China Telecom is eager to acquire a majority stake, said Eliseo Rio Jr., an undersecretary in the Philippine government’s information and communications technology department. To make that happen, the government is seeking to lift foreign-ownership limits. An amendment is pending approval in the Philippines Congress.

China Telecom said it supports the government’s initiative and that its future investment strategy in the venture will depend on how it progresses.

Tom Uren, a cyber-specialist at the Australian Strategic Policy Institute, a think tank, said a Chinese telecommunications firm could enable hackers by helping them gain entry into a network, or simply by sharing how it is configured. Chinese engineers could duplicate data, read unencrypted correspondence or even bring down phone services to sabotage Beijing’s opponents.

If a conflict broke out, “it’s almost impossible to imagine China wouldn’t take advantage of its position” as a telecom partner, he said.

A Filipino telecom executive who works closely with cybersecurity teams said: “When those who could potentially threaten your network are inside running it, you’re as vulnerable as you can be.”

China Telecom said in response that the new Filipino telecom operator is “deeply committed to the security of its network.” The consortium will “ensure it handles user data in strict compliance with the data-protection regulations,” it said.

China’s foreign ministry said those raising questions about the China Telecom venture were “trying to politicize normal business cooperation.”

In a 2018 paper, researchers at the U.S. Naval War College and Tel Aviv University said China Telecom had “hijacked” internet traffic flowing in and out of the U.S. on several occasions in 2016 and 2017 and redirected it through China. Such a diversion could allow Beijing to copy information-rich traffic and exploit it, co-author Yuval Shavitt said.

Of the Philippine venture, he said: “You’re letting them into your home, so the bottom line is, you trust them.”

China Telecom said the hijacking allegations are unfounded and resulted from “erroneous routing configuration” by another operator.

Mr. Tamano said Dito Telecommunity plans to spend $5 billion in five years on its network: “If this is a spying venture, it is a very expensive spying venture for something they can do a lot more cheaply.”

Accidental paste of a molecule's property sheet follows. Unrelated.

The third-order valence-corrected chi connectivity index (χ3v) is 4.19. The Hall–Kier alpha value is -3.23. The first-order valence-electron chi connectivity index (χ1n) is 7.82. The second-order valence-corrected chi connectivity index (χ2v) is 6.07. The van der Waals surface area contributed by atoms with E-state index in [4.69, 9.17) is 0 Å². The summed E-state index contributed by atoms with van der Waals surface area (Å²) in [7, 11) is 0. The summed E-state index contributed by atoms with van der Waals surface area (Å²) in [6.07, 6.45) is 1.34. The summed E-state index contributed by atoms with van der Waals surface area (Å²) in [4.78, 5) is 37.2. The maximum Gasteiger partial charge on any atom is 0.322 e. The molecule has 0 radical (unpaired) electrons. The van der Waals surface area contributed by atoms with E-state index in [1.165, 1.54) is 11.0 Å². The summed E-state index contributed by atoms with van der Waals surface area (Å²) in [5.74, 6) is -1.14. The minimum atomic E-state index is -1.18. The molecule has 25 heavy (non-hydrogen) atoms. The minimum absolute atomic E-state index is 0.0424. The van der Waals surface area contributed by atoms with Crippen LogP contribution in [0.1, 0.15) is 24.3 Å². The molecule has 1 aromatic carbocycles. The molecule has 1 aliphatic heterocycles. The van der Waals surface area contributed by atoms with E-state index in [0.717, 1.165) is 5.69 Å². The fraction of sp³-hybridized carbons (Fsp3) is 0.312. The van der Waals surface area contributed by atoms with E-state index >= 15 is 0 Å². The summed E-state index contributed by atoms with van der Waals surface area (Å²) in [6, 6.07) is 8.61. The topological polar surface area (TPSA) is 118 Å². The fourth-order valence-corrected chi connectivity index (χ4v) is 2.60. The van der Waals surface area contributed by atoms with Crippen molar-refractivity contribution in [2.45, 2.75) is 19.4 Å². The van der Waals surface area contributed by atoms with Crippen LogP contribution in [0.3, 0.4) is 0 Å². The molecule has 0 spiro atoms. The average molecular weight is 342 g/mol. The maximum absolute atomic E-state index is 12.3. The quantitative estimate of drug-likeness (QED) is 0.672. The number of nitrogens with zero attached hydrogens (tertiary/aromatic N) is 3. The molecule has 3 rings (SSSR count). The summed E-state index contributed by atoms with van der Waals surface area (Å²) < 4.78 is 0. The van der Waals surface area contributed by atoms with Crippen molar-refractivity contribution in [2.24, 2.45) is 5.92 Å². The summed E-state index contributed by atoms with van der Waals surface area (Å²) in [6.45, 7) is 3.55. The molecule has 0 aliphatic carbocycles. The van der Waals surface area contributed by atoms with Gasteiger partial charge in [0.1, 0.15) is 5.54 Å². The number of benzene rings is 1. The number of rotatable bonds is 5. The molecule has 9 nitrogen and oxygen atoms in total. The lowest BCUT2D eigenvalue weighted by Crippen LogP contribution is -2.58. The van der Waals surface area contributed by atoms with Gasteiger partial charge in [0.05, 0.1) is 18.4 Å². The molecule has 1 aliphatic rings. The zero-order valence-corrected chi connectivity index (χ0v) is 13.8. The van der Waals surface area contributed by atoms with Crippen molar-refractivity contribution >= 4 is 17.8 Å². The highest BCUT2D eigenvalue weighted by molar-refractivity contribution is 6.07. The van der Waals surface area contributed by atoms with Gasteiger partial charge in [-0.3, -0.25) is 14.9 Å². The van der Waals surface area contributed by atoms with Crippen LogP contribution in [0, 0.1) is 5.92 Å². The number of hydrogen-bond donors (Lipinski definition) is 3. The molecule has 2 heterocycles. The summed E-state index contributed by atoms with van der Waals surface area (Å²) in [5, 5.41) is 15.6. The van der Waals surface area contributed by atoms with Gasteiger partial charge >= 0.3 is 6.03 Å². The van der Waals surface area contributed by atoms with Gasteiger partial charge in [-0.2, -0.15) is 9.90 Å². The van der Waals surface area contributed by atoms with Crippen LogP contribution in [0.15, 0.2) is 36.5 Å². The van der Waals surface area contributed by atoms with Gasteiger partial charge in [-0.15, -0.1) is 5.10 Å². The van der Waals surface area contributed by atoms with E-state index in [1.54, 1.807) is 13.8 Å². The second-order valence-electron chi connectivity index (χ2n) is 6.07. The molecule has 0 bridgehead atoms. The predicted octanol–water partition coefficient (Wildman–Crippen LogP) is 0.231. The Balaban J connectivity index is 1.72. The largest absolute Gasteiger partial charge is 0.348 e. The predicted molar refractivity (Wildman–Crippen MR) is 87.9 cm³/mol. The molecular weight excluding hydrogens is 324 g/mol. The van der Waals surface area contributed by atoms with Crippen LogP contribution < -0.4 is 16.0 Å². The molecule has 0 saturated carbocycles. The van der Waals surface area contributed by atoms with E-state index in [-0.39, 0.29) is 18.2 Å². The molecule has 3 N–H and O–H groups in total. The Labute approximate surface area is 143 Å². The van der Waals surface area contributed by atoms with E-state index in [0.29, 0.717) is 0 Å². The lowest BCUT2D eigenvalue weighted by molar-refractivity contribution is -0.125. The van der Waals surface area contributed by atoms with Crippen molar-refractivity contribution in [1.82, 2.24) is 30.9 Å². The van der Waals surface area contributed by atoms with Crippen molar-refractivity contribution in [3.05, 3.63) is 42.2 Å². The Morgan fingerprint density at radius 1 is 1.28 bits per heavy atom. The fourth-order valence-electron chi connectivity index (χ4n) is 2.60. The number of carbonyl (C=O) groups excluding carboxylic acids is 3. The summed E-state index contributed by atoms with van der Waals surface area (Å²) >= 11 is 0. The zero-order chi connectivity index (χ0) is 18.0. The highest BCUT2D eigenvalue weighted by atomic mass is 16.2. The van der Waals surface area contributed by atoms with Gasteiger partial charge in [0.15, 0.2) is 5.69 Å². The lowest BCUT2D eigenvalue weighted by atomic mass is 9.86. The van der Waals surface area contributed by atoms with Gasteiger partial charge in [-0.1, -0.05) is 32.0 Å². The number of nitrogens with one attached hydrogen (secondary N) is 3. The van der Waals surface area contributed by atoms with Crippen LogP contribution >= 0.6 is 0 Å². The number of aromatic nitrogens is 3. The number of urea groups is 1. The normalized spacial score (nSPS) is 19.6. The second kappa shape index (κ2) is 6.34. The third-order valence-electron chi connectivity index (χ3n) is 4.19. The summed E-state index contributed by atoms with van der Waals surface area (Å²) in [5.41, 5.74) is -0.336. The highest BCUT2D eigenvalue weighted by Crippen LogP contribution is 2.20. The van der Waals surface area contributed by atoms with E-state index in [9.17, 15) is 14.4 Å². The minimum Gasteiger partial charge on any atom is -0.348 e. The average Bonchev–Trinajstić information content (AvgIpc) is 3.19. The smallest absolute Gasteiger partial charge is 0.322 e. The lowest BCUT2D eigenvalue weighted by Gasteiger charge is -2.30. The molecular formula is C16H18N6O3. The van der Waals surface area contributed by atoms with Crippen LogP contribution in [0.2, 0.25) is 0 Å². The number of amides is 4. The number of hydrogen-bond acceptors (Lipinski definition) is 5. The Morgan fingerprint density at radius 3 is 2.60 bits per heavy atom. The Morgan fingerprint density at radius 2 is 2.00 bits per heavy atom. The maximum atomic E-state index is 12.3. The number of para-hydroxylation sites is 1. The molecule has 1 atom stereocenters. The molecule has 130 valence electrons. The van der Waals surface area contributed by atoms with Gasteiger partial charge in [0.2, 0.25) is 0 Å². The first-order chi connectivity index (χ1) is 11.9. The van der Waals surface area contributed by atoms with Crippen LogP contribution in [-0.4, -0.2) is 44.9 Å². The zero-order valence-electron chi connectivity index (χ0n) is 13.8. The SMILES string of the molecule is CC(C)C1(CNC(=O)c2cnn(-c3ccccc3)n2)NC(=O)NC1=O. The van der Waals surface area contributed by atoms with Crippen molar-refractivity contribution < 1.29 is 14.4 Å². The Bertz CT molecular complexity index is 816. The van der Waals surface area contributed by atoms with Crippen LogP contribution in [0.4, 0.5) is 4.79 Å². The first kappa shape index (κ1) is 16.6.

The group has hired a former Philippine military general with expertise in signals and communications to beef up cybersecurity. Under pressure from lawmakers, the government is taking its own measures. It has signed up New York-based Verint Systems Inc. to install cyberintelligence tools into the network, said Mr. Rio, the communications technology official. Intrusions or diversions would alert the company as well as authorities.

Filipino officials and business leaders said they believe Chinese companies have become a target for the U.S. because Beijing is threatening American supremacy. Everyone spies, Mr. Rio said, adding: “They can still be a threat even if they’re not here.”

Civil-rights activists worry that once the network is fully on, Beijing could give Filipino leaders lessons on how to restrict online access and monitor citizens. Pierre Tito Galla, the founder of a local technology-focused advocacy group Democracy.Net.Ph, said his team would be watching for any signs of a Chinese-style Great Firewall going up to censor cyberspace.

Surveillance systems built by Huawei are coming to the Philippines, including 10,000 high-definition cameras. The project, intended to help police fight crime with facial-recognition technology, will be funded by Chinese loans. Congressional critics had blocked it, citing privacy and security concerns, but Mr. Duterte vetoed their decision.

Huawei is also the front-runner to supply the new China-linked telecom network. Dito Telecommunity expects to leverage China Telecom’s longstanding ties with the equipment maker to clinch a good deal, its spokesman Mr. Tamano said.